As a Victorian Poet and Jesuit priest, Gerard Manley Hopkins’ not only explored man’s soul, but also chronicled these exploits in rhythm and rhyme for bearded posterity’s sake. Look no further, Beardivist, for the inward facing mirror than this lyric Beard of Action’s “The Caged Skylark”:
AS a dare-gale skylark scanted in a dull cage
Man’s mounting spirit in his bone-house, mean house, dwells—
That bird beyond the remembering his free fells;
This in drudgery, day-labouring-out life’s age.
Though aloft on turf or perch or poor low stage,
Both sing sometímes the sweetest, sweetest spells,
Yet both droop deadly sómetimes in their cells
Or wring their barriers in bursts of fear or rage.
Not that the sweet-fowl, song-fowl, needs no rest—
Why, hear him, hear him babble and drop down to his nest,
But his own nest, wild nest, no prison.
Man’s spirit will be flesh-bound when found at best,
But uncumbered: meadow-down is not distressed
For a rainbow footing it nor he for his bónes rísen.
“The most important kind of freedom is to be what you really are. You trade in your reality for a role. You give up your ability to feel, and in exchange, [shave].”
We remember Florida-born Lizard King poet-musician Morrison most often for his role as the lead singer of The Doors; but in focusing on his spiritual aspect, as valuable as it continues to be, we may overlook the scientific value of Morrison’s contribution to Bearded Studies. Consider this excerpt from Wikipedia:
Morrison joined Courson in Paris in March 1971…During this time, Morrison shaved his beard and lost some of the weight he had gained in the previous months. His last studio recording was with two American street musicians—a session dismissed by Manzarek as “drunken gibberish”…Morrison died on July 3, 1971 at age 27.
Shaving, emaciation, insanity, death. In that order. For his selfless contribution to The Center for Beard Related Studies’ understanding of the perils of shaving, we hereby name James Douglas Morrison a laureate Beard of Action.
Verily, here is a beard befitting of Samuel Taylor Coleridge himself, had a life of opiates and a childhood bout with rheumatic fever not rendered it impossible.
Image credited to Emma Illusion
“You know you’re in love when you can’t fall asleep because reality is finally better than your dreams.”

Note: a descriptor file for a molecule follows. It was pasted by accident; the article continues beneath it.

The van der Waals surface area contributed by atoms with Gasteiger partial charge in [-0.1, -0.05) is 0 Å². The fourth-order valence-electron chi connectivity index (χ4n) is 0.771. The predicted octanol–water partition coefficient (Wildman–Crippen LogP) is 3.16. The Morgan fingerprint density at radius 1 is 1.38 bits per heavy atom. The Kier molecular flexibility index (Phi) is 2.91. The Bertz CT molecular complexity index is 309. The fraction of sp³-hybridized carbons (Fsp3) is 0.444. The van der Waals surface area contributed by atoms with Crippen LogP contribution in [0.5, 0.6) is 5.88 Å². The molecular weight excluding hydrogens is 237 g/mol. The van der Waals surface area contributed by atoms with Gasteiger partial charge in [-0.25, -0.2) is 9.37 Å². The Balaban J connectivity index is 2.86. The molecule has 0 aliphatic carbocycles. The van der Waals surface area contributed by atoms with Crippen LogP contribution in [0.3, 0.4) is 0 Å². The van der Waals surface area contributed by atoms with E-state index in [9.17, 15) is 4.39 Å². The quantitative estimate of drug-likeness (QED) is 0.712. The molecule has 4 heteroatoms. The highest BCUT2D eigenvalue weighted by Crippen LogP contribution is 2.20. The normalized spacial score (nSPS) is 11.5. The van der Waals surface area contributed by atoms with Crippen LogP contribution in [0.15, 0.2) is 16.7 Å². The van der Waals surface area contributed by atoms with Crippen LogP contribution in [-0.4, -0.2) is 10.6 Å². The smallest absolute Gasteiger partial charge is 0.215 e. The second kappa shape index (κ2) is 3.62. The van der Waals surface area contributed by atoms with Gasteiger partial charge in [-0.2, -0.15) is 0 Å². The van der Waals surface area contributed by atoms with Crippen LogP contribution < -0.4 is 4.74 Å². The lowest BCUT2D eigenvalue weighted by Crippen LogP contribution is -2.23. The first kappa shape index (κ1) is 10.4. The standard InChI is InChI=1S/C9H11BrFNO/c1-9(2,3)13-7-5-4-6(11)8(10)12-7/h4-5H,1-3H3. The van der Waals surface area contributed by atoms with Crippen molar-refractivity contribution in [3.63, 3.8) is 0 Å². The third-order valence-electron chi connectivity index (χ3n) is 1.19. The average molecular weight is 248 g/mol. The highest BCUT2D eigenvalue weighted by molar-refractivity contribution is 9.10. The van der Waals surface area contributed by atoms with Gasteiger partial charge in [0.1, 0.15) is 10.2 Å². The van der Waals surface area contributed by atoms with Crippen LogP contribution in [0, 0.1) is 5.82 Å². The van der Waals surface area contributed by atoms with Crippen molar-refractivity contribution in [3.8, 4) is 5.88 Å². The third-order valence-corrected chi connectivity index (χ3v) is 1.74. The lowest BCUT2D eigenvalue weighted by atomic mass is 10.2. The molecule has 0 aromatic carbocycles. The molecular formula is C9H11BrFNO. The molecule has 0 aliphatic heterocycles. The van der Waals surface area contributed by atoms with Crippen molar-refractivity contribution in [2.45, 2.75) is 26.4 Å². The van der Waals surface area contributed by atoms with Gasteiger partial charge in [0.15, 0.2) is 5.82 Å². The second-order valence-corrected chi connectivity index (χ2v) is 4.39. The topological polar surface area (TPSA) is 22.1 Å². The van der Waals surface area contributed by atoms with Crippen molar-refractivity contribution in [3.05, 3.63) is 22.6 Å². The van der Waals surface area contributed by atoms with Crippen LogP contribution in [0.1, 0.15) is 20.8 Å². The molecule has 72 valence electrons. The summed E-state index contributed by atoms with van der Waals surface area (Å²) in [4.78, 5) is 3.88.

Picture the world filled with semi-literate, adolescent pencil-chewers, scarcely capable of stringing a dozen words together without some addition of anthropomorphized symbolic punctuation: a culture of explosions, cliches and melodrama, lacking any respect for subtlety, satire and well-crafted verses. Now imagine if Dr Seuss had never lived.
Despite the prophesied Oobleck clogging the artistic follicles of modern civilization, it could have been worse. Without the pedagogical lexicons of Green Eggs and Ham or The Cat in the Hat, without the whimsy and life-lessons of Oh, the Places You’ll Go!, where would we be? In a tree? Out at sea? How much did his books set us free? Although the answer to that is not within the scope of this post, suffice it to say that we hereby declare Dr. Seuss a truly Wubbulous Beard of Action.
Picture via brlnd.com
It is inevitably asked of the Beardivist, at one time or another, why he clings to what is, by many accounts, such outmoded and archaic fashion. The fluid lyricism furnished from William Cullen Bryant’s Thanatopsis defends our philosophy nicely. Wrote today’s sage Beard of Action:
Yet not to thine eternal resting-place
Shalt thou retire alone, nor couldst thou wish
Couch more magnificent. Thou shalt lie down
With patriarchs of the infant world — with kings,
The powerful of the earth — the wise, the good,
Fair forms, and hoary seers of ages past,
All in one mighty sepulchre…
Full poem after the jump.
Quaker, poet and ardent abolitionist, John Greenleaf Whittier was blessed with a tufted flocculence befitting of his intellectual gravitas. Plagued throughout his life with physical frailties, Whittier immersed himself in beard cultivation; however, he is often remembered for his poetry. Though best known for Snow-Bound, a narrative poem chronicling the Donner-esque winter experiences of a small New England family, we present here Whittier’s The Hunters of Men, a trenchant commentary on social persecution:
Gay luck to our hunters! how nobly they ride
In the glow of their zeal, and the strength of their pride!
The priest with his cassock flung back on the wind,
Just screening the politic statesman behind;
The saint and the sinner, with cursing and prayer,
The drunk and the sober, ride merrily there.
And woman, kind woman, wife, widow, and maid,
For the good of the hunted, is lending her aid
Her foot’s in the stirrup, her hand on the rein,
How blithely she rides to the hunting of men!
Full poem after the jump.